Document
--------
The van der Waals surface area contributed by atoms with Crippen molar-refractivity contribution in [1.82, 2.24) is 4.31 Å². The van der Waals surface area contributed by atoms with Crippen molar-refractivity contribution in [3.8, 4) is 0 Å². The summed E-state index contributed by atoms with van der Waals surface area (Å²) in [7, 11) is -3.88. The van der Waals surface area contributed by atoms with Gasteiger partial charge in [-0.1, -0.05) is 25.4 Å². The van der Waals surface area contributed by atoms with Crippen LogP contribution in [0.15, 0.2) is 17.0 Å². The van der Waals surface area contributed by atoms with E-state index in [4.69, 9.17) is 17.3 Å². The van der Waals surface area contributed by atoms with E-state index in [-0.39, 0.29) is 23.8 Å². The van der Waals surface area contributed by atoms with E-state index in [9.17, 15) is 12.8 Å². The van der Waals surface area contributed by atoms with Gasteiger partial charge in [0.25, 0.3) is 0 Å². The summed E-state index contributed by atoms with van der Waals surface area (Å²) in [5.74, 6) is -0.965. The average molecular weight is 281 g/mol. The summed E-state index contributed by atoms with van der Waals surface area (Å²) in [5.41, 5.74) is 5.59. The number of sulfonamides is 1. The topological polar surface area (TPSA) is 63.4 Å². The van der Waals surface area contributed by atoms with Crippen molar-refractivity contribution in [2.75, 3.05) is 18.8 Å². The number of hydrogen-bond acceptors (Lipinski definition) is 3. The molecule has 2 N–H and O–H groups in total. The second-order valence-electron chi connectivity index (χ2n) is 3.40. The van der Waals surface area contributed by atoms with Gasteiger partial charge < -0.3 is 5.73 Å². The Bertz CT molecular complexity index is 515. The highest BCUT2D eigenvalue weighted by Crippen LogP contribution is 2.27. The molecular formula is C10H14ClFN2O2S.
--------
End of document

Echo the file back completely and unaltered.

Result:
The van der Waals surface area contributed by atoms with Crippen molar-refractivity contribution in [1.82, 2.24) is 4.31 Å². The van der Waals surface area contributed by atoms with Crippen molar-refractivity contribution in [3.8, 4) is 0 Å². The summed E-state index contributed by atoms with van der Waals surface area (Å²) in [7, 11) is -3.88. The van der Waals surface area contributed by atoms with Gasteiger partial charge in [-0.1, -0.05) is 25.4 Å². The van der Waals surface area contributed by atoms with Crippen LogP contribution in [0.15, 0.2) is 17.0 Å². The van der Waals surface area contributed by atoms with E-state index in [4.69, 9.17) is 17.3 Å². The van der Waals surface area contributed by atoms with E-state index in [-0.39, 0.29) is 23.8 Å². The van der Waals surface area contributed by atoms with E-state index in [9.17, 15) is 12.8 Å². The van der Waals surface area contributed by atoms with Gasteiger partial charge in [0.25, 0.3) is 0 Å². The summed E-state index contributed by atoms with van der Waals surface area (Å²) in [5.74, 6) is -0.965. The average molecular weight is 281 g/mol. The summed E-state index contributed by atoms with van der Waals surface area (Å²) in [5.41, 5.74) is 5.59. The number of sulfonamides is 1. The topological polar surface area (TPSA) is 63.4 Å². The van der Waals surface area contributed by atoms with Crippen molar-refractivity contribution in [2.75, 3.05) is 18.8 Å². The number of hydrogen-bond acceptors (Lipinski definition) is 3. The molecule has 2 N–H and O–H groups in total. The second-order valence-electron chi connectivity index (χ2n) is 3.40. The van der Waals surface area contributed by atoms with Gasteiger partial charge < -0.3 is 5.73 Å². The Bertz CT molecular complexity index is 515. The highest BCUT2D eigenvalue weighted by Crippen LogP contribution is 2.27. The molecular formula is C10H14ClFN2O2S.